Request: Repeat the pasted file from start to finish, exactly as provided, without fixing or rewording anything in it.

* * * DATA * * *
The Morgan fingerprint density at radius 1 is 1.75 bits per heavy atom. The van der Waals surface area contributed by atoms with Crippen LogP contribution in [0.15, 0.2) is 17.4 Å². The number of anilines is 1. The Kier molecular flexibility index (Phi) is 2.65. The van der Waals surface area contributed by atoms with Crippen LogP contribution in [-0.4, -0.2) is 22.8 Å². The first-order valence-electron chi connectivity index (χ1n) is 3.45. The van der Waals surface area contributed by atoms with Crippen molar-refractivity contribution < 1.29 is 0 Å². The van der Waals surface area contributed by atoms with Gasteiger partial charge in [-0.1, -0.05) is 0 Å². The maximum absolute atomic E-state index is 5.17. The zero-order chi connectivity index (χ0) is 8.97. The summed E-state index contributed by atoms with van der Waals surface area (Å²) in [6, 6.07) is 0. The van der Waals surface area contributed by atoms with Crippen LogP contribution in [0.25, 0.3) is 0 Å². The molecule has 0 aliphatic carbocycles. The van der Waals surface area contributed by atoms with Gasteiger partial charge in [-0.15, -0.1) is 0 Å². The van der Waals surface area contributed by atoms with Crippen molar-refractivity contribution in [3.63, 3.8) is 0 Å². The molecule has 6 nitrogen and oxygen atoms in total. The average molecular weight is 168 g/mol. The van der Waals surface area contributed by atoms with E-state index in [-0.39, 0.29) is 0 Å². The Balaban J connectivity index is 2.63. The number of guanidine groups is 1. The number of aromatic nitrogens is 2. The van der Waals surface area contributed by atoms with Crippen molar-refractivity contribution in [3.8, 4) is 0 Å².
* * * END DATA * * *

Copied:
The Morgan fingerprint density at radius 1 is 1.75 bits per heavy atom. The van der Waals surface area contributed by atoms with Crippen LogP contribution in [0.15, 0.2) is 17.4 Å². The number of anilines is 1. The Kier molecular flexibility index (Phi) is 2.65. The van der Waals surface area contributed by atoms with Crippen LogP contribution in [-0.4, -0.2) is 22.8 Å². The first-order valence-electron chi connectivity index (χ1n) is 3.45. The van der Waals surface area contributed by atoms with Crippen molar-refractivity contribution < 1.29 is 0 Å². The van der Waals surface area contributed by atoms with Gasteiger partial charge in [-0.1, -0.05) is 0 Å². The maximum absolute atomic E-state index is 5.17. The zero-order chi connectivity index (χ0) is 8.97. The summed E-state index contributed by atoms with van der Waals surface area (Å²) in [6, 6.07) is 0. The van der Waals surface area contributed by atoms with Crippen LogP contribution in [0.25, 0.3) is 0 Å². The molecule has 0 aliphatic carbocycles. The van der Waals surface area contributed by atoms with Gasteiger partial charge in [-0.15, -0.1) is 0 Å². The van der Waals surface area contributed by atoms with Crippen molar-refractivity contribution in [3.63, 3.8) is 0 Å². The molecule has 6 nitrogen and oxygen atoms in total. The average molecular weight is 168 g/mol. The van der Waals surface area contributed by atoms with E-state index in [-0.39, 0.29) is 0 Å². The Balaban J connectivity index is 2.63. The number of guanidine groups is 1. The number of aromatic nitrogens is 2. The van der Waals surface area contributed by atoms with Crippen molar-refractivity contribution in [3.8, 4) is 0 Å².